Spain’s invisible multi-million-euro marijuana business

Criminal groups are paying as much as €5,000 per harvest to low-income families who agree to grow the drug in their homes

Two of the 79 people arrested last week in Pinos Puente (Granada).
Two of the 79 people arrested last week in Pinos Puente (Granada).PACO PUENTES

The owners of a paint company in Valdemoro (Madrid) that went bankrupt during the crisis, young people who lost their jobs, and working-class folk who saw their incomes drop and were afraid they wouldn’t have enough to support their families. These are some of the kinds of people who have entered the marijuana business in the last four years, according to the Spanish Civil Guard.

During this time, the hauls of this “soft drug” have rocketed in Spain, with raids carried out almost weekly. Of the nearly 20,000 arrests for drug trafficking made in the country each year, more than half are cannabis-related and almost 70% of the detainees are Spanish, according to official statistics.

Rooms, garages, sheds, storage rooms, attics, small boats, trucks and motorhomes are all ideal for growing marijuana under lights

Last week’s so-called “Operation Mocy,” involving more than 500 Civil Guard officers, resulted in 69 raids and 76 arrests in the provinces of Granada, Málaga, Cádiz and Valencia. The majority of those picked up by the police lived in modest homes or social housing in the municipality of Pinos Puente, 16 kilometers from Granada. In the neighborhood of Las Flores, women in house robes and slippers and sleepy-looking youths in jeans were led out of their homes in handcuffs.

Operation Mocy was just one of dozens of raids carried out by the police this year. From 2013, when records began, to 2018, hauls of marijuana plants have soared by almost 600% – from 175,000 to nearly one million plants, according to the Interior Ministry. “It has been rising progressively, with a significant spike in 2017 and a steady upwards trend since then,” according to investigators from both the National Police and the Civil Guard. “In the last year alone, it has risen by 90%.”

In terms of kilograms seized, the figure has risen from 15,174 in 2014 to 37,220 in 2018, according to data from the Intelligence Center against Terrorism and Organized Crime (CITCO).

A marijuana grow house raided by Spain's National Police.
A marijuana grow house raided by Spain's National Police.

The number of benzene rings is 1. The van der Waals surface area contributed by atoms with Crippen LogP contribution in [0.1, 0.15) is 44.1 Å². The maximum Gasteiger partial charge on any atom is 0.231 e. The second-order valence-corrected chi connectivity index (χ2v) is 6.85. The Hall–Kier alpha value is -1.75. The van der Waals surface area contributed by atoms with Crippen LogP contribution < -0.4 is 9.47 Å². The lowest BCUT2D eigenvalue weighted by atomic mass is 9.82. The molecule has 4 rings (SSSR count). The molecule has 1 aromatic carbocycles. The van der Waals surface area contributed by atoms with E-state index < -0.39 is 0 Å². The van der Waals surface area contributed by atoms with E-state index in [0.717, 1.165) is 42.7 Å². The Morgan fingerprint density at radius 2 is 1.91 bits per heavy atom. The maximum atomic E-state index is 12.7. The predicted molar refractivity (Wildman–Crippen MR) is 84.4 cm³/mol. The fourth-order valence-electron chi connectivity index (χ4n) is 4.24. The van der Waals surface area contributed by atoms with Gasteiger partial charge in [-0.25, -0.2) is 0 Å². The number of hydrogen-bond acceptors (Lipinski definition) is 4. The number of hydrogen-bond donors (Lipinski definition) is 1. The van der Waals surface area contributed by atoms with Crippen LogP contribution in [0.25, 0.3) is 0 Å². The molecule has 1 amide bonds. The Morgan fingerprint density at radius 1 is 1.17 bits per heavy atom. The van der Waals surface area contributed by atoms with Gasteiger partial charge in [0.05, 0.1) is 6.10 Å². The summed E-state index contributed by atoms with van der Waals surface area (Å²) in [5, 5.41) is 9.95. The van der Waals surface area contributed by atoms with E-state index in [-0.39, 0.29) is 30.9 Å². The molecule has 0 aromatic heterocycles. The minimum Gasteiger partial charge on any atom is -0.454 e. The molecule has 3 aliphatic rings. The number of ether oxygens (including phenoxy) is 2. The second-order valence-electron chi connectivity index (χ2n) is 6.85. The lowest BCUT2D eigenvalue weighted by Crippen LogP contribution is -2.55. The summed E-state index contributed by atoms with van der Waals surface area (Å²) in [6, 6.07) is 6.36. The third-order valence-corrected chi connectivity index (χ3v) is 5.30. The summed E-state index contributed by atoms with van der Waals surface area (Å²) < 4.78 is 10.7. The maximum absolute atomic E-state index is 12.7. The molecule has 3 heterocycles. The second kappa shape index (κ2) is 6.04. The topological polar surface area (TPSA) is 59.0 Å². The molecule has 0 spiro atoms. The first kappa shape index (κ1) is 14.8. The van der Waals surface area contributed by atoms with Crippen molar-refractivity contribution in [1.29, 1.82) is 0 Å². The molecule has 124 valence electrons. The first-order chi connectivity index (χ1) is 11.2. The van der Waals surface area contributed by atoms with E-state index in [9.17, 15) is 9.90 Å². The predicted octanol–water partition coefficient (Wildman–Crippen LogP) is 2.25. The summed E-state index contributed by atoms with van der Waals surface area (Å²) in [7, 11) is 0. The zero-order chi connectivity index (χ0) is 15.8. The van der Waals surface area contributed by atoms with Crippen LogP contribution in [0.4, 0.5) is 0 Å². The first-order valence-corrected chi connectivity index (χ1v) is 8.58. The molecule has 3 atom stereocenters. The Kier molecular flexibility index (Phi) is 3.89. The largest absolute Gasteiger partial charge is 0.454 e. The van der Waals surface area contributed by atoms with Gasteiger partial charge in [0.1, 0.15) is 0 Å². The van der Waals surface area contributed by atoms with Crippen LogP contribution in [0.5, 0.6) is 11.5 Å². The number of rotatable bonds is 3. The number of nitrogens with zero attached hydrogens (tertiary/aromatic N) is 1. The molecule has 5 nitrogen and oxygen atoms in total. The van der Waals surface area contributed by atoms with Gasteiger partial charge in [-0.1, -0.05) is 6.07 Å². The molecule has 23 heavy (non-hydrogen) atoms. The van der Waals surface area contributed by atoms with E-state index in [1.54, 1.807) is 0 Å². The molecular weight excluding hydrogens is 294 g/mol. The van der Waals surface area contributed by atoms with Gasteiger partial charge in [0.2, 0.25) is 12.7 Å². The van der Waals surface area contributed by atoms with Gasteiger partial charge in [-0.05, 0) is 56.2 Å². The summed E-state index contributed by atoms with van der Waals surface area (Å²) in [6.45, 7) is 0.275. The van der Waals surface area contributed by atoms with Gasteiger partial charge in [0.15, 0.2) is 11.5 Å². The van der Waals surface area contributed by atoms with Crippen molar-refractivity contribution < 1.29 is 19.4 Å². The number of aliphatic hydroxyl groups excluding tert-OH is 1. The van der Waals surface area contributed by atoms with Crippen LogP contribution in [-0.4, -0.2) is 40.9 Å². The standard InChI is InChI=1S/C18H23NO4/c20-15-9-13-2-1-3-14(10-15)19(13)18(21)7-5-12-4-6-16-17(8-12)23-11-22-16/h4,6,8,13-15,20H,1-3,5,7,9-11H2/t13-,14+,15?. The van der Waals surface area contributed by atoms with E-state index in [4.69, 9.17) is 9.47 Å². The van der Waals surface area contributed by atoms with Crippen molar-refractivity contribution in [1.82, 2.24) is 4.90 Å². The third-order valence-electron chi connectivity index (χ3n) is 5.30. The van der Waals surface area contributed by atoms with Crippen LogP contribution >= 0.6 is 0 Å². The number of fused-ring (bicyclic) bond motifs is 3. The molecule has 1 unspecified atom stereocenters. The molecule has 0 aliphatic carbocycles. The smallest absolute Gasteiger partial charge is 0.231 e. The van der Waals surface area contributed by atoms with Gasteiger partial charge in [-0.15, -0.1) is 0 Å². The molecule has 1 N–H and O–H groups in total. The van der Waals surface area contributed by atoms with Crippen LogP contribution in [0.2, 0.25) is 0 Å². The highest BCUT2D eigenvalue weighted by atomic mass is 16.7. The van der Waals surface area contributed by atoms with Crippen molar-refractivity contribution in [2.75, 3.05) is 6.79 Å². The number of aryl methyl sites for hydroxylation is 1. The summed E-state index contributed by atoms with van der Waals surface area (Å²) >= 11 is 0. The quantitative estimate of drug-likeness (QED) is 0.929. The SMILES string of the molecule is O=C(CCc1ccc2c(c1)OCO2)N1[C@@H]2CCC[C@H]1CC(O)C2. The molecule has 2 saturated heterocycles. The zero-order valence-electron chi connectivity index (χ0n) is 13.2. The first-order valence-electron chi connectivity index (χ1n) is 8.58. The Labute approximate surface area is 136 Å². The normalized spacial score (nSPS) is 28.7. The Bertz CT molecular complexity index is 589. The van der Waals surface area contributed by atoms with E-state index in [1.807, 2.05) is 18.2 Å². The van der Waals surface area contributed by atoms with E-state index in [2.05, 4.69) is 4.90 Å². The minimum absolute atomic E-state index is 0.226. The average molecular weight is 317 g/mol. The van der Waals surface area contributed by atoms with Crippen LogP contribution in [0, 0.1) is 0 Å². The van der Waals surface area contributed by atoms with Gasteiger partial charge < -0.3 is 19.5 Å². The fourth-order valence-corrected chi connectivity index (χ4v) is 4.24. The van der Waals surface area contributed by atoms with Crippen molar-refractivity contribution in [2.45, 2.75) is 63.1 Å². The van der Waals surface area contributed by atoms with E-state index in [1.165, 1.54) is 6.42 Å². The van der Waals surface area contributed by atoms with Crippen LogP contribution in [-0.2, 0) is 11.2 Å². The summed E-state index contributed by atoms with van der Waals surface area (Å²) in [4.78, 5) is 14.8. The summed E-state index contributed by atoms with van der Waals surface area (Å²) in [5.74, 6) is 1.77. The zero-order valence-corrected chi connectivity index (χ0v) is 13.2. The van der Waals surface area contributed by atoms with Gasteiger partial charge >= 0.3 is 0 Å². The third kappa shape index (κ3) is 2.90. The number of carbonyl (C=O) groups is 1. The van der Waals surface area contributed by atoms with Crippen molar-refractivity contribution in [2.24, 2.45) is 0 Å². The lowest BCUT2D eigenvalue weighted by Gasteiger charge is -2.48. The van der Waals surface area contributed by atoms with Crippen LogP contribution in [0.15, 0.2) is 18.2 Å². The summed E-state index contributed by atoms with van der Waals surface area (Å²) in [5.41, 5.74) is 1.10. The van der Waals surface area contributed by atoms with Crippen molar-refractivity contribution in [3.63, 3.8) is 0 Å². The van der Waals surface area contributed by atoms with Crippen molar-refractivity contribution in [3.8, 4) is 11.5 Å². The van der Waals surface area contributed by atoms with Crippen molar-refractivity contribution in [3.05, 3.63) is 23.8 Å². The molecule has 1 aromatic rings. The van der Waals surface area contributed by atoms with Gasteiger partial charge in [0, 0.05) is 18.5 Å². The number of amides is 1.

The illegal marijuana business has expanded in the wake of the economic crisis and taken hold with help from criminal organizations that operate in Spain. Investigators note that these groups “view marijuana as an easy business.” Investment requirements are low: between €10,000 and €30,000 for an indoor setup, depending on its size. The returns, on the other hand, are significant: in the UK, for example, a kilogram of marijuana goes for €4,000. On top of this, the risks are minimal, with criminal penalties ranging from one to three years in prison and the likelihood of a suspended sentence for those with no prior record. Rooms, garages, sheds, storage rooms, attics, small boats, trucks and motorhomes are all ideal for growing marijuana under lights.

The criminal gangs have seen a golden opportunity in the homes of low-income families. “They show up and set up everything for them – the plants, the electrical wiring, the lights – and they leave a handbook with step-by-step instructions on how to care for the plants, as if it were written for dummies,” says a spokesman for the Civil Guard’s drug division. “They move in for the harvest – between five and 20 kilograms, three or four times a year – and pay families the agreed amount, which is around €5,000 per harvest. It works almost like a big cooperative of small producers; they collect and send the goods to Europe: Germany, England, France, Poland, Estonia, Latvia...”

A way of life

While there are larger plantations in more isolated rural areas of Toledo, Catalonia, Extremadura and Alicante, not to mention some greenhouses in Almeria, the new trend has resulted in a proliferation of small growers throughout the southern half of Spain, with a higher concentration in provinces such as Granada, according to the cannabis plant distribution map drawn up by the Interior Ministry.

In some villages, it has become a way of life for residents seeking to boost their low incomes as well as for those – particularly young people – who view it as an easy and low-risk way of making a quick buck, according to the experts.

The drug gangs leave a handbook with step-by-step instructions on how to care for the plants

The investment is small and practically pays off after the first harvest. The electricity for the grow lights that are kept on 24/7 is usually siphoned off from a neighboring power line – often providing a clue to the whereabouts of plantations. There have been instances of entire populations being left without electricity due to the high consumption needed for the lamps.